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Jubilee: Systems of Forgiveness

The technical systems we build have perfect memories. They keep account of everything. The ones are the ones, and the zeros are the zeros. We network the systems together and even account for things across multiple domains. While on the one hand we talk about economies of abundance and prices of many things converging on free—we know the score.

When Jacques Derrida talks about forgiveness, he cuts to the chase. To forgive is to forgive what is unforgivable. It’s an act of transformation, and by definition impossible. Forgiveness without cost isn’t forgiveness. Forgiveness costs everything. A forgiveness that translates the debt from one domain to another isn’t forgiveness. To forgive is to break all the rules of the system.

David Graeber, in discussing his work “5,000 Years of Debt” talks about how morality and monetary debt have always been intertwined.

In Sanskrit, Hebrew, Aramaic, ‘debt,’ ‘guilt,’ and ‘sin’ are actually the same word. Much of the language of the great religious movements – reckoning, redemption, karmic accounting and the like – are drawn from the language of ancient finance. But that language is always found wanting and inadequate and twisted around into something completely different. It’s as if the great prophets and religious teachers had no choice but to start with that kind of language because it’s the language that existed at the time, but they only adopted it so as to turn it into its opposite: as a way of saying debts are not sacred, but forgiveness of debt, or the ability to wipe out debt, or to realize that debts aren’t real – these are the acts that are truly sacred.

We’ve become very sophisticated in creating instruments of debt and even derivatives on those instruments. Our systems of forgiveness, however, have been left behind. Debt and forgiveness of debt historically were linked. Forgiveness allows a system reset, the negative numbers are zeroed out. The moral judgement that comes along with monetary debt is wiped away. What by definition shouldn’t be forgiven is forgiven.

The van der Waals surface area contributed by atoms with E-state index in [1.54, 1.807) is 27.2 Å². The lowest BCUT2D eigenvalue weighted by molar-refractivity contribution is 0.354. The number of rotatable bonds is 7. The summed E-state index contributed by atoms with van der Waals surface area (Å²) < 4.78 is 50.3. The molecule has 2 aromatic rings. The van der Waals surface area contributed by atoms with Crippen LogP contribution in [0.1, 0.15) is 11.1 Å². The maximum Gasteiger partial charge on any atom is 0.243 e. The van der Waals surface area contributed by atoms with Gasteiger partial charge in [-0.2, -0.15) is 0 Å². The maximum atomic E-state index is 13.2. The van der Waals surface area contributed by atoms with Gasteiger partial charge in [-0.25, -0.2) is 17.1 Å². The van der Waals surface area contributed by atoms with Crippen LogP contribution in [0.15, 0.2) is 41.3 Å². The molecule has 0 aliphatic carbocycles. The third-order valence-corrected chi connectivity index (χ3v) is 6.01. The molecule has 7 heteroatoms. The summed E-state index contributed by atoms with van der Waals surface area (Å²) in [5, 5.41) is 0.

As the economies of the world are gripped by a debt crisis, the call for austerity measures come down from on high. From within the system, there’s only one kind of solution that’s rational. Austerity is the proper solution on both an economic and a moral level. Only moral weakness and foolishness would cause a person or a country to borrow more than they could repay. A good dose of austerity will put them back on the straight and narrow.

Of course, as Graeber points out, there’s a certain rationality for breaking the rules of the system at particular moments in time:

The first markets form on the fringes of these complexes and appear to operate largely on credit, using the temples’ units of account. But this gave the merchants and temple administrators and other well-off types the opportunity to make consumer loans to farmers, and then, if say the harvest was bad, everybody would start falling into debt-traps.

This was the great social evil of antiquity – families would have to start pawning off their flocks, fields and before long, their wives and children would be taken off into debt peonage. Often people would start abandoning the cities entirely, joining semi-nomadic bands, threatening to come back in force and overturn the existing order entirely. Rulers would regularly conclude the only way to prevent complete social breakdown was to declare a clean slate or ‘washing of the tablets,’ they’d cancel all consumer debt and just start over. In fact, the first recorded word for ‘freedom’ in any human language is the Sumerian amargi, a word for debt-freedom, and by extension freedom more generally, which literally means ‘return to mother,’ since when they declared a clean slate, all the debt peons would get to go home.

As our societies become more rational, secular and technical we become less able to do the impossible, to forgive what is unforgivable. It just doesn’t make sense, it’s not a part of the algorithm. Something like a Jubilee seems like the superstition of a primitive people. In the systems that we’re building, is there a set of events that will cause the system to reset itself? Or do we think we’ve somehow evolved into a system of systems that never needs to be rebooted?

Well shake it up now Sugaree, I’ll meet you at the jubilee
And if that jubilee don’t come maybe I’ll meet you on the run
Just one thing I ask of you, just one thing for me
Please forget you know my name, my darling Sugaree


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